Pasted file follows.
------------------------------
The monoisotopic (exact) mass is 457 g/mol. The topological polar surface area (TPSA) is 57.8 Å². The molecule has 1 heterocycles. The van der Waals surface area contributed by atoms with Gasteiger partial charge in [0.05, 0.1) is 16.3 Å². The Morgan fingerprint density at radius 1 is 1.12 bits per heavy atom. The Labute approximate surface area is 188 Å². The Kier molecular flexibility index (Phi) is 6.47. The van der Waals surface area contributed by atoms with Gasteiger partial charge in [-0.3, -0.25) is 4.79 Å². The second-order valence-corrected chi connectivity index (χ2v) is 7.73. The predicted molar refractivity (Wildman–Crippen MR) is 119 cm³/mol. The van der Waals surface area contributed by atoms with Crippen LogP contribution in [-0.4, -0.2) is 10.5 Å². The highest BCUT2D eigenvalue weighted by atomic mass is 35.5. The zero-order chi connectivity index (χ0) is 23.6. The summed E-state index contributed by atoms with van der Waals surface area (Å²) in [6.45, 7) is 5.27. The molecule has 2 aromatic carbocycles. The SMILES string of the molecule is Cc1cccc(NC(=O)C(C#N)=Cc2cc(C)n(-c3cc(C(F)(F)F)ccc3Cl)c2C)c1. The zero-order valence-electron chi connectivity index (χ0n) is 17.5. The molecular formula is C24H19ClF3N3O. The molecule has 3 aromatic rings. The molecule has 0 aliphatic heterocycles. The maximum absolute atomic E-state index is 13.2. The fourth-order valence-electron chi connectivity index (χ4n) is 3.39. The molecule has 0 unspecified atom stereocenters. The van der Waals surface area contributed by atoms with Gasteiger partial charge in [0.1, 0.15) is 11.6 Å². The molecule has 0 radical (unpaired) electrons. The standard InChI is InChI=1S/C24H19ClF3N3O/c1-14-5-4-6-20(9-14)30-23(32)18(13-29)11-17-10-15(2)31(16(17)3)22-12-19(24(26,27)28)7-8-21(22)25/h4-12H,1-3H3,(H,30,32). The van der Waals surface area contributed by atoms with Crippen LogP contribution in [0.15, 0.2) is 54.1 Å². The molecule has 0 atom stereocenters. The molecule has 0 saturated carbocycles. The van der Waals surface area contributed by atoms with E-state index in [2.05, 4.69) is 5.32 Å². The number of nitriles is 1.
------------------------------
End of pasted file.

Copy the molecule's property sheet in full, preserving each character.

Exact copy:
The monoisotopic (exact) mass is 457 g/mol. The topological polar surface area (TPSA) is 57.8 Å². The molecule has 1 heterocycles. The van der Waals surface area contributed by atoms with Gasteiger partial charge in [0.05, 0.1) is 16.3 Å². The Morgan fingerprint density at radius 1 is 1.12 bits per heavy atom. The Labute approximate surface area is 188 Å². The Kier molecular flexibility index (Phi) is 6.47. The van der Waals surface area contributed by atoms with Gasteiger partial charge in [-0.3, -0.25) is 4.79 Å². The second-order valence-corrected chi connectivity index (χ2v) is 7.73. The predicted molar refractivity (Wildman–Crippen MR) is 119 cm³/mol. The van der Waals surface area contributed by atoms with Crippen LogP contribution in [-0.4, -0.2) is 10.5 Å². The highest BCUT2D eigenvalue weighted by atomic mass is 35.5. The zero-order chi connectivity index (χ0) is 23.6. The summed E-state index contributed by atoms with van der Waals surface area (Å²) in [6.45, 7) is 5.27. The molecule has 2 aromatic carbocycles. The SMILES string of the molecule is Cc1cccc(NC(=O)C(C#N)=Cc2cc(C)n(-c3cc(C(F)(F)F)ccc3Cl)c2C)c1. The zero-order valence-electron chi connectivity index (χ0n) is 17.5. The molecular formula is C24H19ClF3N3O. The molecule has 3 aromatic rings. The molecule has 0 aliphatic heterocycles. The maximum absolute atomic E-state index is 13.2. The fourth-order valence-electron chi connectivity index (χ4n) is 3.39. The molecule has 0 unspecified atom stereocenters. The van der Waals surface area contributed by atoms with Gasteiger partial charge in [0.1, 0.15) is 11.6 Å². The molecule has 0 radical (unpaired) electrons. The standard InChI is InChI=1S/C24H19ClF3N3O/c1-14-5-4-6-20(9-14)30-23(32)18(13-29)11-17-10-15(2)31(16(17)3)22-12-19(24(26,27)28)7-8-21(22)25/h4-12H,1-3H3,(H,30,32). The van der Waals surface area contributed by atoms with Crippen LogP contribution in [0.15, 0.2) is 54.1 Å². The molecule has 0 atom stereocenters. The molecule has 0 saturated carbocycles. The van der Waals surface area contributed by atoms with E-state index in [2.05, 4.69) is 5.32 Å². The number of nitriles is 1.